SAN FRANCISCO (AP) — In a tongue-in-cheek call for immigration reform, farm workers are teaming up with comedian Stephen Colbert in a challenge to unemployed Americans: Come on, take our jobs. Farm workers are tired of being blamed by politicians and anti-immigrant activists for taking work that should go to Americans and dragging down the economy, said Arturo Rodriguez, the president of the United Farm Workers of America.
EVANSVILLE, Ind. (AP) — The Whirlpool Corp. plant in Evansville that has been the site of protests over its closure is producing its final refrigerators. The plant's production line is shutting down Friday, meaning the loss of some 600 jobs. About 450 other workers were laid off in March when Whirlpool ended its second production shift.
SEATTLE (AP) — Boeing Co. says it inspecting all of its 787 jets because after finding that some have improperly installed parts in a section of the tail. In a statement late Thursday Boeing says it had "identified a workmanship issue" with the horizontal tail, also called a stabilizer. Shims and fasteners weren't installed correctly, the aircraft maker said.
NEW YORK (AP) — The number of CEOs planning to ramp up hiring is at the highest level since mid-2007, according to a survey that suggests big U.S. companies are growing more confident about the economic recovery. The Business Roundtable, an association of CEOs of big U.S. companies, said Wednesday its survey shows 39 percent of chief executives expect to boost their payrolls in the second half of 2010.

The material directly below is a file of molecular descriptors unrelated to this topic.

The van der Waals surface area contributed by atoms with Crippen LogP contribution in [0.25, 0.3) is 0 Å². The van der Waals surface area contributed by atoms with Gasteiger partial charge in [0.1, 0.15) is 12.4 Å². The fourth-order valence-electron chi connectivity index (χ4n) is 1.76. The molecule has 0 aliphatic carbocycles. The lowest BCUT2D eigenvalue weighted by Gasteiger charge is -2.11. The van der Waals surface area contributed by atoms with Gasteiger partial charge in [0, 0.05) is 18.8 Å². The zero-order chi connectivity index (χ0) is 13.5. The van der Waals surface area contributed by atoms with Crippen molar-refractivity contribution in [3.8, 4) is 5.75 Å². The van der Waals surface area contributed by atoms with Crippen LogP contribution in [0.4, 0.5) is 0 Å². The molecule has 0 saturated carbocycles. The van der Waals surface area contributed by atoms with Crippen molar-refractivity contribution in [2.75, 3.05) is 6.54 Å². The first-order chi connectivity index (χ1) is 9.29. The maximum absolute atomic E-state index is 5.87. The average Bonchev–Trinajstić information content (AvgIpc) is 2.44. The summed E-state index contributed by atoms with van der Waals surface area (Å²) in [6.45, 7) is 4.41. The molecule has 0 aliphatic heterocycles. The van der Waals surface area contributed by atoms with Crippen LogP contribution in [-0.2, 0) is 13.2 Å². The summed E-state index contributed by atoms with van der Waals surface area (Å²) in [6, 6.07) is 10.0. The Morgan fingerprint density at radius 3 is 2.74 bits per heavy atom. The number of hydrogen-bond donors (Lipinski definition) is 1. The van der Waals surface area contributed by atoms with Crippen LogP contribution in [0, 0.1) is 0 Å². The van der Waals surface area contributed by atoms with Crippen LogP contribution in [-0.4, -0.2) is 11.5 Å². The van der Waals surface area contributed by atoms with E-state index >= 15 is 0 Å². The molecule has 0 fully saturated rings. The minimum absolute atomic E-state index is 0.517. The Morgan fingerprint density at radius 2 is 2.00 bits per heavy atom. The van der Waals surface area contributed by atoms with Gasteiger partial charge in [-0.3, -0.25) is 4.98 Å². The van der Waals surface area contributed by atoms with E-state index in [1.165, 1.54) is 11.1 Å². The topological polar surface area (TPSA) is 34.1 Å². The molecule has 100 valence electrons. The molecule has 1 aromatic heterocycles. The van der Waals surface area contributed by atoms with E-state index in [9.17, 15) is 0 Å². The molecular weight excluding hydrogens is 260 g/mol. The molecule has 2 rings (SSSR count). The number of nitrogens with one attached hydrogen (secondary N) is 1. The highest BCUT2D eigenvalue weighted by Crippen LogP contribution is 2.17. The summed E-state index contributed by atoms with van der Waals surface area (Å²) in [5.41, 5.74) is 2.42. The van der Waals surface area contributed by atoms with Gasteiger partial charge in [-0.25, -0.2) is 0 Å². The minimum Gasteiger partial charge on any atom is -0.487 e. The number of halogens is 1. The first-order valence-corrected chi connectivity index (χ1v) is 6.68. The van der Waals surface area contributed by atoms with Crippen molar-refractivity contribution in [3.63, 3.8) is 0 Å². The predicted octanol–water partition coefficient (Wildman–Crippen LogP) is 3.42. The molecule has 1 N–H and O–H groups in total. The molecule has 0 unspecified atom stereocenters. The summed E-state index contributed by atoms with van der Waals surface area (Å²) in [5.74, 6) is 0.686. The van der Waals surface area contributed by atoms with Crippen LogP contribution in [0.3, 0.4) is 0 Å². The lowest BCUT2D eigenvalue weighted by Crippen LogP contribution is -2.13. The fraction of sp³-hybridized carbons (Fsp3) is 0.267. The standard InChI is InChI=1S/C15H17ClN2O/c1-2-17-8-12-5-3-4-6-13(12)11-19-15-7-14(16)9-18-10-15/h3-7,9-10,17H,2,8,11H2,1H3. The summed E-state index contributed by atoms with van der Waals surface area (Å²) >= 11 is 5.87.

NEW YORK (AP) — A reckless rigger's safety shortcuts caused a crane collapse that killed seven people, a prosecutor said as the rigger's manslaughter trial began Tuesday. His lawyer said the rigger was being unfairly blamed for bad decisions that set up a vulnerable tower of metal. William Rapetti wiped tears from his face as the prosecutor recounted the March 2008 disaster, one of the nation's deadliest crane accidents, in a Manhattan courtroom crowded with relatives and lawyers representing those killed and hurt.
CEDAR RAPIDS, Iowa (AP) — A former Iowa kosher slaughterhouse executive was sentenced Tuesday to 27 years in prison for financial fraud, a sentence legal experts called severe but not necessarily surprising as judges take tough stances on white-collar crime. Sholom Rubashkin, a former vice president of Agriprocessors Inc.